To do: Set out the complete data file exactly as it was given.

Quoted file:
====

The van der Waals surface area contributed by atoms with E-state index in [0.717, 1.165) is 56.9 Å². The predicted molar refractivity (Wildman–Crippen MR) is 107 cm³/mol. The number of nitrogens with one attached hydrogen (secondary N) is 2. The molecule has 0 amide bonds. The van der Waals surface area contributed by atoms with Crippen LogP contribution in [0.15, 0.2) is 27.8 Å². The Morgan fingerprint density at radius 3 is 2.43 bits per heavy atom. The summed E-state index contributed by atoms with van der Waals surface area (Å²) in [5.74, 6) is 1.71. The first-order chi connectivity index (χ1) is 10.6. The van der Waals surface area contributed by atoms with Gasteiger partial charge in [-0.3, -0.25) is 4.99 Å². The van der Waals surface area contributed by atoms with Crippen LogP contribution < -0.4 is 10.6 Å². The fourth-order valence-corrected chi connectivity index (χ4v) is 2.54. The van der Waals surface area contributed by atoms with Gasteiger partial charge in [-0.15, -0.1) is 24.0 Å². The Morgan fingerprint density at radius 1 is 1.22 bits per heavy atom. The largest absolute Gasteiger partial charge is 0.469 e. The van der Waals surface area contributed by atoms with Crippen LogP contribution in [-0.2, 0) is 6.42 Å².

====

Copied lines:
The van der Waals surface area contributed by atoms with E-state index in [0.717, 1.165) is 56.9 Å². The predicted molar refractivity (Wildman–Crippen MR) is 107 cm³/mol. The number of nitrogens with one attached hydrogen (secondary N) is 2. The molecule has 0 amide bonds. The van der Waals surface area contributed by atoms with Crippen LogP contribution in [0.15, 0.2) is 27.8 Å². The Morgan fingerprint density at radius 3 is 2.43 bits per heavy atom. The summed E-state index contributed by atoms with van der Waals surface area (Å²) in [5.74, 6) is 1.71. The first-order chi connectivity index (χ1) is 10.6. The van der Waals surface area contributed by atoms with Gasteiger partial charge in [-0.3, -0.25) is 4.99 Å². The van der Waals surface area contributed by atoms with Crippen LogP contribution < -0.4 is 10.6 Å². The fourth-order valence-corrected chi connectivity index (χ4v) is 2.54. The van der Waals surface area contributed by atoms with Gasteiger partial charge in [-0.15, -0.1) is 24.0 Å². The Morgan fingerprint density at radius 1 is 1.22 bits per heavy atom. The largest absolute Gasteiger partial charge is 0.469 e. The van der Waals surface area contributed by atoms with Crippen LogP contribution in [-0.2, 0) is 6.42 Å².